Large-scale internet connection problems in Zimbabwe have continued for about a month because of a late payment to a satellite-based telecom provider.
Zimbabwe's ISPs still have only about 10 percent of usual bandwidth available to them after the government-owned TelOne telecommunications provider fell $700,000 behind on its bill to Intelsat, according to Zispa, the Zimbabwe ISPs' Association.
"Mail traffic is delayed and outbound internet traffic is appallingly slow, and many sites unreachable," Zispa chairman Nikki Lear said in an email yesterday. Intelsat had been providing a 17Mbps (megabits per second) outbound connection from Zimbabwe, Zispa said.
Intelsat, in Pembroke, Bermuda, has not cut off total internet access to its Zimbabwe customers, according to Dianne VanBeber, a spokeswoman for the company. "We're working closely with the customer to see what we can work out," she said.
Intelsat does not comment on the details of customer negotiations, VanBeber said. She declined to say how long the Zimbabwe bill was past due.
The company's decision to cut back bandwidth was a "last resort", VanBeber said. "Because we do business all around the world, we have pretty flexible [payment] terms," she added.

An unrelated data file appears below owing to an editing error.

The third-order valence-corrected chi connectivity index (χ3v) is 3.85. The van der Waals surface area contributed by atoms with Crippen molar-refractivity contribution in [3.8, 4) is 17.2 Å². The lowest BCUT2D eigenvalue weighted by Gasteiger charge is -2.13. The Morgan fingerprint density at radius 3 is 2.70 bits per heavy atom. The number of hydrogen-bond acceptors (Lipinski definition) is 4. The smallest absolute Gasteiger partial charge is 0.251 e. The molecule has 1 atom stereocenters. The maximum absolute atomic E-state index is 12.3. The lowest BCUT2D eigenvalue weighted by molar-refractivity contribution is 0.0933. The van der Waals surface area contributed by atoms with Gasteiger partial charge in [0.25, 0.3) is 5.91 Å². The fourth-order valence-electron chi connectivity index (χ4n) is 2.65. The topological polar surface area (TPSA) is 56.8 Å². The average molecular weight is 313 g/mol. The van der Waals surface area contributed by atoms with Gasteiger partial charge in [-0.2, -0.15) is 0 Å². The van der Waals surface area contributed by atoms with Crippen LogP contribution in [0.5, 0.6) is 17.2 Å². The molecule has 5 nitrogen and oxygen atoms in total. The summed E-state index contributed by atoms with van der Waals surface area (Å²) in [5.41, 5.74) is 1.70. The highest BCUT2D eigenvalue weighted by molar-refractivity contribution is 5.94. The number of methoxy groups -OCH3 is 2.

TelOne and the Zimbabwe embassy in Washington DC, US, did not return messages seeking comment on the unpaid bill.
Zispa had hoped the problem could be cleared up by 8 September, the group said on its website. The group has been lobbying the government-run Reserve Bank of Zimbabwe to resolve the problem with Intelsat, Zispa said.
In an unrelated development, Intelsat announced on Friday that a satellite providing telecommunications services to 27 customers across Africa had experienced a "sudden and unexpected anomaly". As of late yesterday, nearly all of the affected customers had been provided replacement capacity on other Intelsat satellites, VanBeber said.
It could take several months to determine the cause of the problem, she said. The satellite, launched in 1997, was manufactured by Lockheed Martin.